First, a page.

Chance Fractures

George M. Bridgeforth and Mark Nolden

A 42-year-old restrained female passenger presents with back and chest pain after a motor vehicle collision, which took the life of her 4-year-old child.


  • This compression injury is caused by violent forward flexion.
  • Once known as the “seat belt injury,” this fracture is now less common.
  • Survivors usually have paraplegia, with lower motor neuron damage to the bowel and bladder.
  • Other serious injuries to the abdominal organs (ruptured liver, spleen, aorta, kidneys) may occur.

Clinical Presentation

Chance fractures are uncommon injuries, and they have become even less likely since the introduction of combination shoulder strap-lap seat belts. In older vehicles, where the seat belt does not include a shoulder strap, and in an accident, the patient can be thrown forward against the seat belt, which functions like a restraining fulcrum. As the patient

is thrown forward and upward, there is a disruption of the spinal column through all three columns of Denis. The mechanism of injury is flexion distraction. The majority of injuries affect the lower thoracic to upper lumbar vertebrae. Ligamentous injuries may be seen, especially if there is an associated rotational component to the injury. Surprisingly, neurological injuries are uncommon and occur in approximately 15% of cases. Usually, these injuries are characterized by a paraplegia below T10 level (the umbilicus) or a cauda equina injury.

Individuals with complete T10 paraplegia (American Spinal Injury Association [ASIA] class A) present with a total loss of neurological function below the umbilicus (navel). This includes a complete loss of motor function, total sensory loss, and loss of sexual, bowel, and bladder function.

Individuals with an incomplete spinal cord injury (T10 paraplegia [ASIA class B]) have a loss of motor function but intact sensory function, which includes the sacral segments. This would be a very unusual level but sensation of the legs and perianal sensation would be intact. Impaired sexual function and bowel and bladder incontinence are still present.

Individuals with an incomplete spinal cord injury (T10 paraplegia [ASIA class C]) have motor weakness of the lower extremities (with less than 50% of the key muscles having a grade less than 3/5). Once again, there is accompanying impaired sexual, bowel, and bladder function.

Individuals with an incomplete spinal cord injury (T10 [ASIA class D]) would exhibit functional motor strength in the lower extremities (at least 50% of the muscles or more would exhibit grade 3/5 or stronger motor function). However, these injuries may still be accompanied by impaired sexual, bowel, and bladder function.*


  1. Assess carefully for neurovascular compromise (loss of pulses, cold cyanotic limbs).
  2. Assess for other abdominal organ injuries (aortic tears, as well as liver, kidney, and spleen damage).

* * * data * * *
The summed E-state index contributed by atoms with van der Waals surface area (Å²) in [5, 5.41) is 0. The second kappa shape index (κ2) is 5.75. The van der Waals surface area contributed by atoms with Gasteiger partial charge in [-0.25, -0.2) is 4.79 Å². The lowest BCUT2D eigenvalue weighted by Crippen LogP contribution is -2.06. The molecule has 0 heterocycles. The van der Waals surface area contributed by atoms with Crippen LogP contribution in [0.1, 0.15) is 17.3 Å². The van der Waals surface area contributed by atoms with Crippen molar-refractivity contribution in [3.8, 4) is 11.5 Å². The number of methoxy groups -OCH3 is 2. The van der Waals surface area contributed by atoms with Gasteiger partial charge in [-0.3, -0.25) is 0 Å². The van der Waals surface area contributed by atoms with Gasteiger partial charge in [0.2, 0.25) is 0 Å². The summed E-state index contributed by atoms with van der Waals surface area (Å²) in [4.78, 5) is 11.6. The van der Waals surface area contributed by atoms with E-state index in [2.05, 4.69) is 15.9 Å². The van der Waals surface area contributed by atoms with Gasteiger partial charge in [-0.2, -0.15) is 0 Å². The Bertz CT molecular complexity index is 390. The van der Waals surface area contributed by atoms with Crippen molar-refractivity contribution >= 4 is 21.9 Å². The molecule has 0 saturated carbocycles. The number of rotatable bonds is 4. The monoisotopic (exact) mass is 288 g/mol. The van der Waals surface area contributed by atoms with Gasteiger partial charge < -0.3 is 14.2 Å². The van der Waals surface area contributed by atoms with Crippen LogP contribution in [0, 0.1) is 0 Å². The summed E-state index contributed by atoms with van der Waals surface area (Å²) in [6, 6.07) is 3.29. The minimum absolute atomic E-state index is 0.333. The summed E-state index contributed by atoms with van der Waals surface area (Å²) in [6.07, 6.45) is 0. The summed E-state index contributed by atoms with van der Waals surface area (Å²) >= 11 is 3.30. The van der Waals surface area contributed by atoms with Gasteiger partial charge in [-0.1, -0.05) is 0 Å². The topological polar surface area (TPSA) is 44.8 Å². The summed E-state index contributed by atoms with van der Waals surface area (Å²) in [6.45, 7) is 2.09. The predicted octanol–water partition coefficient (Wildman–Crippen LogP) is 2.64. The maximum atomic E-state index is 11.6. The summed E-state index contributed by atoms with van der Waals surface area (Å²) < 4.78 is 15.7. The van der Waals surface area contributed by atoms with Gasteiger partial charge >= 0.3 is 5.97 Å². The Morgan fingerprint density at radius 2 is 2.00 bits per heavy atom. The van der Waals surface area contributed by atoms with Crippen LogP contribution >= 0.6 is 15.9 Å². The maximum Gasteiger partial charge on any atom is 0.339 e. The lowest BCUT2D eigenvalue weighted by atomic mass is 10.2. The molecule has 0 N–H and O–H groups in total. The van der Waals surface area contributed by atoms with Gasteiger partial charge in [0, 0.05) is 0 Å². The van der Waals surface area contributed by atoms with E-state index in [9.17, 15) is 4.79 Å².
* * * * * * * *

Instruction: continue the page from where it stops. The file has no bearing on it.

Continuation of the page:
3. Look for bruising of the abdomen and the chest wall.

Individuals with acute cauda equina injuries present with mixed picture of upper motor neuron (injury to the central nervous system) and lower motor neuron (injury to nerve roots and peripheral nerves). There may be acute traumatic low back pain with an asymmetrical motor and sensory impairment of the lower extremities. There is an acute loss of voluntary bowel tone on a rectal examination (i.e., patients cannot generate a forceful tone when they bear down). In addition, there is perianal saddle anesthesia, which is characterized by a loss of sensation to pinprick in the gluteal region surrounding the anus. In addition, there is a loss of the anal wink reflex (i.e., a contraction of the anal sphincter that occurs when the anal rim is stroked with a cotton swab). Acute spinal core injuries to the lower thoracic and lumbar regions (or acute cervical injuries with spinal shock) are initially characterized by similar findings (saddle anesthesia, loss of voluntary bowel tone, loss of the anal wink reflexes); however, an asymmetrical motor sensory impairment of the lower extremities leads the examiner more toward a cauda equina injury.

As expected, the rate of associated abdominal injuries is high—reported to be 50% or more. There may be associated damage to the aorta, liver, spleen, uterus, thoracic ribs, diaphragm, or kidneys. Therefore, a surgical consultation and a computed tomography (CT) of the abdomen (or possibly the head) are indicated.

Radiographic Evaluation

It is necessary to obtain the following tests:

  • Lateral and anteroposterior radiographs of the spine
  • CT scans for acute thoracolumbar trauma (severe)

    • Abdominal CT
    • Head CT (if the patient is acutely intoxicated, has an associated injury above the clavicle, or has an impaired mental status)
    • Spinal CT with sagittal reconstructions (Fig. 6.1).

FIGURE 6.1 (A) Sagittal T1-weighted and (B) T2-weighted magnetic resonance images of a 51-year-old man involved in a serious motor vehicle accident, demonstrating the Chance fracture at L1 and the superior retropulsion causing posterior displacement of the cauda equina.

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Feb 7, 2017 | Posted by in MUSCULOSKELETAL IMAGING | Comments Off on Chance Fractures

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